Music to return to Banganga
The five major cultural festivals in the state, the Banganga Festival, Elephanta Festival, Ellora Festival, Kalidas Festival at Nagpur and Shilpotsav at Aurangabad, are set to be revived once again.mumbai Updated: Apr 25, 2010 01:19 IST
If you have been missing sitting on the steps of the heritage Banganga tank in Walkeshwar and listening to some of your favourite musicians play, here is some good news for you.
The five major cultural festivals in the state, the Banganga Festival, Elephanta Festival, Ellora Festival, Kalidas Festival at Nagpur and Shilpotsav at Aurangabad, are set to be revived once again.
The Maharashtra Tourism Development Corporation (MTDC), in 2008, had decided to disassociate itself from these festivals.
“The MTDC and the state Tourism and Culture department decided, in a recent board meeting, to revive these festivals,” said Dr Avinash Dhakne, managing director, MTDC. “We have received a request from the Government of India and grants from them as well to conduct these events.”
Dhakne said the Elephanta Festival was to be held on February 20 and 21, but had to be cancelled due to some technical problems.
“If Banganga is ready…it was going through some structural changes…we will hold it [the festival],” he said.
The festivals will be held when they are scheduled next.
The MTDC got involved in the promotion of the Ellora Festival from 1986.
It started working on the Banganga Festival in 1992 in association with the Indian Heritage Society.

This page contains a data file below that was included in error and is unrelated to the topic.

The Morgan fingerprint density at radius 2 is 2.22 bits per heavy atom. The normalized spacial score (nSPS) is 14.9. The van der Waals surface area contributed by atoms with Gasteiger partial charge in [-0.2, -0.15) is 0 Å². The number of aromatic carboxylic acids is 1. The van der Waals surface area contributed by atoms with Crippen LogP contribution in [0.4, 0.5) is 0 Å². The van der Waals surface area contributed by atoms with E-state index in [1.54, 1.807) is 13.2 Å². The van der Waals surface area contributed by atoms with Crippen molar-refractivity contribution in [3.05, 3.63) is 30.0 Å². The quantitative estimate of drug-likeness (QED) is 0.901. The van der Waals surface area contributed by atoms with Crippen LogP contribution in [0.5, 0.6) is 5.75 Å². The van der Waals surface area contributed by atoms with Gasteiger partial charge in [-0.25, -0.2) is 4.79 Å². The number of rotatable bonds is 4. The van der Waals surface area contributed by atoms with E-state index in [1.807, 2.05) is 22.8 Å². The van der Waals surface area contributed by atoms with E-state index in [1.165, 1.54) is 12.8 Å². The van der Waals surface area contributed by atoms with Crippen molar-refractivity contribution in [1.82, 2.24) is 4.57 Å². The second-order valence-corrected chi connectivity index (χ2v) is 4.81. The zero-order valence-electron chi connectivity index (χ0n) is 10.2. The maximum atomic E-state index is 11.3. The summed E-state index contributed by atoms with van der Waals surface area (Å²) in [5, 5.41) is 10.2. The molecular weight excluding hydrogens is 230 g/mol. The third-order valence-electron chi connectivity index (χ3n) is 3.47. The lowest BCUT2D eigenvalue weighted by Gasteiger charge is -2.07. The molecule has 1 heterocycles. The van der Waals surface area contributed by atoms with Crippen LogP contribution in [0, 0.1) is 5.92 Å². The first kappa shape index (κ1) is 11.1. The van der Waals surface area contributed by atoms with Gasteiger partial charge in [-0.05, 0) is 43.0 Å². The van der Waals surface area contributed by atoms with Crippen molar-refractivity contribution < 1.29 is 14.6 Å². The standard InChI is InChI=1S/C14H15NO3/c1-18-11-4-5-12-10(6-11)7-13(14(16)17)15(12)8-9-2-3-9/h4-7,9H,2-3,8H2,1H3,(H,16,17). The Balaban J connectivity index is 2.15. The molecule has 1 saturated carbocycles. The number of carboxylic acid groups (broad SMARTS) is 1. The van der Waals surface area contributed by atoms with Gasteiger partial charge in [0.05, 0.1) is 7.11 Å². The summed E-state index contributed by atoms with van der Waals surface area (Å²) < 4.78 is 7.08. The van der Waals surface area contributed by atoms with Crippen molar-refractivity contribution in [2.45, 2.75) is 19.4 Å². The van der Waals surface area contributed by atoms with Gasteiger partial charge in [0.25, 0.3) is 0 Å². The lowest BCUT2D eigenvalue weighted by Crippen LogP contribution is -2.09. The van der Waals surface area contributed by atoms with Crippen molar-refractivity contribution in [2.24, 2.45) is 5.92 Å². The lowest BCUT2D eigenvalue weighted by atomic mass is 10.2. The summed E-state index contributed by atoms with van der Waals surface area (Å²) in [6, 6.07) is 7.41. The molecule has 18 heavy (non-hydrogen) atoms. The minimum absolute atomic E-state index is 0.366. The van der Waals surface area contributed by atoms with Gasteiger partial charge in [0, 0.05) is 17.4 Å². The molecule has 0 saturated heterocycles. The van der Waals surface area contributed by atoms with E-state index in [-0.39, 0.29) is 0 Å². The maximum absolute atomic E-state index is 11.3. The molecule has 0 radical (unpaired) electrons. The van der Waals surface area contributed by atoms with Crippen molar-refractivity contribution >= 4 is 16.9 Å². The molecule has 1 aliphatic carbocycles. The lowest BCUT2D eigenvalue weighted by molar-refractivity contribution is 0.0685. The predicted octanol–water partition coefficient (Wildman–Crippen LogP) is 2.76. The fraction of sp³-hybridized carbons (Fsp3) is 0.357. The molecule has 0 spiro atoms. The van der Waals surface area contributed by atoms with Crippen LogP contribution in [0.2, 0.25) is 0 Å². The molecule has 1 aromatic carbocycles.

“The revival [of these festivals] is a great step towards preserving the culture of the country,” said Anita Garware, who heads the Indian Heritage Society.
“These festivals are known not only on the national, but international circuit too and should be continued.”
In 2008, the tourism body had taken a stand that its primary role was to promote tourism and invest its time and money in strengthening tourism infrastructure, and that organising festivals was the role of the Culture department.
The MTDC had said that the festivals were self-sufficient with fixed corporate sponsors and organisers, such as The Indian Heritage Society, and did not need their help.
MTDC had also suggested to the state government that the festivals be handed over to local bodies. It had proposed that Mumbai Metropolitan Regional Development Authority could handle the Elephanta Festival and the Brihanmumbai Municipal Corporation could take care of Banganga.
The MTDC seems to have now reverted its stand. “Our role also includes promoting culture and the Government of India is supporting us in these endeavours,” Dhakne said.
“We will invite sponsors. After all people visiting the heritage sites to participate in these festivals automatically become tourists.”
In the past, the MTDC had invested Rs 5 lakh in every event and had to pay Rs 25,000 to Rs 50,000 to the Archaeological Survey of India, which maintains these heritage sites.